Despite persistent trade rumors, Stoudemire remains a Sun. If they have any designs on moving him in the future for value, he needs to prove himself on the court first.
Even with Shaquille O'Neal (now with the Cleveland Cavaliers), Amar'e was Phoenix' leading scorer at 21.4 points a night on 53.9% shooting with 8.1 boards a game.
With Shaq gone, the Suns hope to return to the "D'Antoni" up-tempo style of play, led by Coach Alvin Gentry.
The starting five, projected to be Steve Nash, Jason Richardson, Grant Hill, Stoudemire and Channing Frye (or possibly Robin Lopez) has tremendous potential. Depth and maturity remains an issue but a healthy Stoudemire keeps Phoenix in the mix for a low playoff seed in the West.
If Stoudemire isn't 100% and misses significant stretches, the Suns are a lottery team.
Elton Brand: The Philadelphia 76ers finally got under the salary cap last summer, throwing $80 million at former Los Angeles Clipper Elton Brand.
Brand had recovered from a torn Achilles' tendon suffered in the summer of 2007, returning late to the Clippers for just eight games. Obviously the Sixers were confident enough in Elton to give him such a significant contract.
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View Eric Pincus Archive In Philadelphia, Elton never seemed to find a comfort zone. The Sixers struggled early and by mid-December, Brand would dislocate his shoulder.
After resting a month and an unimpressive six-game return, Brand went under the knife to repair the shoulder (torn labrum). He averaged a career low 13.8 points in 29 games, shooting just 44.7% from the field.
The Sixers finished the season well without him with 41 wins and a strong showing against the Orlando Magic in the first round of the playoffs (ultimately losing in six).
It remains to be seen if Brand can fit into the up-tempo style of the Sixers although exactly what Philadelphia will look like is uncertain with starting point guard Andre Miller leaving to join the Portland Trail Blazers.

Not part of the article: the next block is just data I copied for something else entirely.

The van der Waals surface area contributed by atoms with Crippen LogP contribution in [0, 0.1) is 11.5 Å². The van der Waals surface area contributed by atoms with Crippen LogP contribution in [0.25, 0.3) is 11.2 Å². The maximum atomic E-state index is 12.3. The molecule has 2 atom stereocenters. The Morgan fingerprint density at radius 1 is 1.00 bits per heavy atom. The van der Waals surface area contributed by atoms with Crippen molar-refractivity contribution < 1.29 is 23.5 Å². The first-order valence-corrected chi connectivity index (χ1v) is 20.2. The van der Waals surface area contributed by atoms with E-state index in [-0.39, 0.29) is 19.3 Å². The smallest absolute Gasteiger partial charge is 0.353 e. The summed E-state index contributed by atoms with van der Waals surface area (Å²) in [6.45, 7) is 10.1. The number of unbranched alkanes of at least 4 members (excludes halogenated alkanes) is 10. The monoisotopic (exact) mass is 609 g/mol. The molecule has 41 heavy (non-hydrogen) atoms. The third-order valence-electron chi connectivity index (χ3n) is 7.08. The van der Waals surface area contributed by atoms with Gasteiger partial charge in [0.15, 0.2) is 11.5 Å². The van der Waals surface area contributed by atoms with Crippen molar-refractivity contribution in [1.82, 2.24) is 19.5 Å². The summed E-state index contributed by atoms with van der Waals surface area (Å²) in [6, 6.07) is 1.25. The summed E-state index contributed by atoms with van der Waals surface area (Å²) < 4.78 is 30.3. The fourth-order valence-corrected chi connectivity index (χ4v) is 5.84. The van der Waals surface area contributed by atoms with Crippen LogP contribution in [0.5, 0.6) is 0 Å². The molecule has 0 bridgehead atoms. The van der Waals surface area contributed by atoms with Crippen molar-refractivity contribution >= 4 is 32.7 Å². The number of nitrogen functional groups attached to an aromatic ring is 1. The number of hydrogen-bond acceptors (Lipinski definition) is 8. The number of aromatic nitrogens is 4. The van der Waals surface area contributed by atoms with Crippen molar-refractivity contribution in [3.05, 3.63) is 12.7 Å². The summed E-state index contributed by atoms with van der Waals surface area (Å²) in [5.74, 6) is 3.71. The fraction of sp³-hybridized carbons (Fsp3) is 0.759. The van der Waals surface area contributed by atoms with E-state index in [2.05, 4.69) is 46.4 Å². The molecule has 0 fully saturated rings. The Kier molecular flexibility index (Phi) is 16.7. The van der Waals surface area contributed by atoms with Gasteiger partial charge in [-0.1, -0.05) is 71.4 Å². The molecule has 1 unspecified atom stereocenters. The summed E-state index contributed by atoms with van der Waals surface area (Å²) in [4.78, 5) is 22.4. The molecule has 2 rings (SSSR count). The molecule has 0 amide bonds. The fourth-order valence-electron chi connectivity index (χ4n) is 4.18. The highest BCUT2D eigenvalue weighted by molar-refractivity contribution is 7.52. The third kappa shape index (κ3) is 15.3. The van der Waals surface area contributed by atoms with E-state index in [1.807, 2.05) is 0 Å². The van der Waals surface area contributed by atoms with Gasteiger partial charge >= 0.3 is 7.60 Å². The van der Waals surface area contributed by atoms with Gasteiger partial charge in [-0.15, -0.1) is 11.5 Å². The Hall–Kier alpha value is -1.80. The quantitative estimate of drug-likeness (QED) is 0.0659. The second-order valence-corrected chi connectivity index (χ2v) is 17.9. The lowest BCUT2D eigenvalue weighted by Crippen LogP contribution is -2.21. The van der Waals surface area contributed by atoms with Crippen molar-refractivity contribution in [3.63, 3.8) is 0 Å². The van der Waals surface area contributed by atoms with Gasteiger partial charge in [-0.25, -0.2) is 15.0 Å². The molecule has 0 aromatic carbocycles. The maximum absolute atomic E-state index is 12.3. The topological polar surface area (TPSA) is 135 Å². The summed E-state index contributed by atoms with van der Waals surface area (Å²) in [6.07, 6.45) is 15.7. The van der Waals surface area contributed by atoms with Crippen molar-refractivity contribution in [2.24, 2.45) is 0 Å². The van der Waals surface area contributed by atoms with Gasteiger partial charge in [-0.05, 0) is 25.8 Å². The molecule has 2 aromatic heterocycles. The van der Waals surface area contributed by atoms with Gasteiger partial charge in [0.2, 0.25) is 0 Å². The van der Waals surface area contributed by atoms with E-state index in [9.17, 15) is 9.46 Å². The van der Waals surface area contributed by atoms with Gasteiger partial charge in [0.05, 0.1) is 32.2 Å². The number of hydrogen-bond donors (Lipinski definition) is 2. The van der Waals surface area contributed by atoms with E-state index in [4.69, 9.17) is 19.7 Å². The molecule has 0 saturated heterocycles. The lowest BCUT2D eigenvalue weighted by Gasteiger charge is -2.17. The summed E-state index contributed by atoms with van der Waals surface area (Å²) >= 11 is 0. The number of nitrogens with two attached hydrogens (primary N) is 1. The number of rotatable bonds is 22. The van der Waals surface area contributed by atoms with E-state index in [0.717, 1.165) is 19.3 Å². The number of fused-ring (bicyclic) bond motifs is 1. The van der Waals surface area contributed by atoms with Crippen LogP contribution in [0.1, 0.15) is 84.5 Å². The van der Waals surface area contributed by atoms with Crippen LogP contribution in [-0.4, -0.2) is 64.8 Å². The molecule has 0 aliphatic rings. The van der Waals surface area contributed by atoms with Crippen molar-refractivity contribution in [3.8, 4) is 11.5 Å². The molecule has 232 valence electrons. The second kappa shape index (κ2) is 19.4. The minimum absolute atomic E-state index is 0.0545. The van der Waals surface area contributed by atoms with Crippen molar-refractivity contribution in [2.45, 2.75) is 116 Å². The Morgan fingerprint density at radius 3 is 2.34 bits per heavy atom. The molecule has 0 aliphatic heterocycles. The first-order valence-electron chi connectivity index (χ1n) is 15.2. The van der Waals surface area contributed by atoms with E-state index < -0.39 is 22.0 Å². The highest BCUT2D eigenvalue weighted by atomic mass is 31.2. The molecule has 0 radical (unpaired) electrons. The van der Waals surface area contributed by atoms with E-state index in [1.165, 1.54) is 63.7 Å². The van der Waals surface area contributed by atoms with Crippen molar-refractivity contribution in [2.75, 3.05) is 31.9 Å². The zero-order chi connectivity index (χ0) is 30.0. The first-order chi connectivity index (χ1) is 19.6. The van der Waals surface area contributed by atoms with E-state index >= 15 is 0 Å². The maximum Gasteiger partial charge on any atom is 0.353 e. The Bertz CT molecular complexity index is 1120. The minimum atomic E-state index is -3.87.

Thaddeus Young had successfully taken over at power forward with Andre Iguodala sliding up to the three. Presumably both will drop down a position with Louis Williams taking over for Miller - Willie Green moving to the bench. Philadelphia drafted UCLA's Jrue Holiday, expected to back up Williams at the point.
The Sixers should still be in the playoff mix despite an evolving situation at the point. Their chances improve dramatically if Brand returns to form.
Luol Deng: The Chicago Bulls' epic first-round playoff series against the Boston Celtics showed that the Bulls may be one of the burgeoning teams of the Eastern Conference.
The catch - leading playoff scorer Ben Gordon (24.3 points a game) left to join the Detroit Pistons.
For the Bulls to keep their momentum, they'll need a strong return from forward Luol Deng who played in just 49 games after suffering a stress fracture (tibia).
In his best season (06/07), Deng averaged 18.8 points a night on 51.7% shooting. Through 10 post-season games, he was even better (22.2 a game) as the Bulls swept then-defending champion Miami HEAT - before losing in six to the Pistons.
Now Chicago projects to start Rookie of the Year Derrick Rose, John Salmons, Deng, Tyrus Thomas and Joakim Noah. The Bulls have some pieces off the bench with Brad Miller, Kirk Hinrich and Jannero Pargo.
Without Deng, who is capable at either forward position, Chicago just doesn't have the depth it needs to be a true contender.
Despite Gordon's playoff magic - something the Bulls will miss - he only shot 38.8% from the field throughout the Boston series. Even if Deng doesn't average as many points, his greater efficiency and vastly superior skills defensively (compared to Gordon) could be the boost Chicago needs for another fine season.
Honorable Mention: Jameer Nelson, Mike Dunleavy Jr., Michael Redd, Andrew Bogut, Tracy McGrady, Al Jefferson, Kevin Martin and Leon Powe
Ginobilli and Garnett are most important as their influence can bring hom a championship.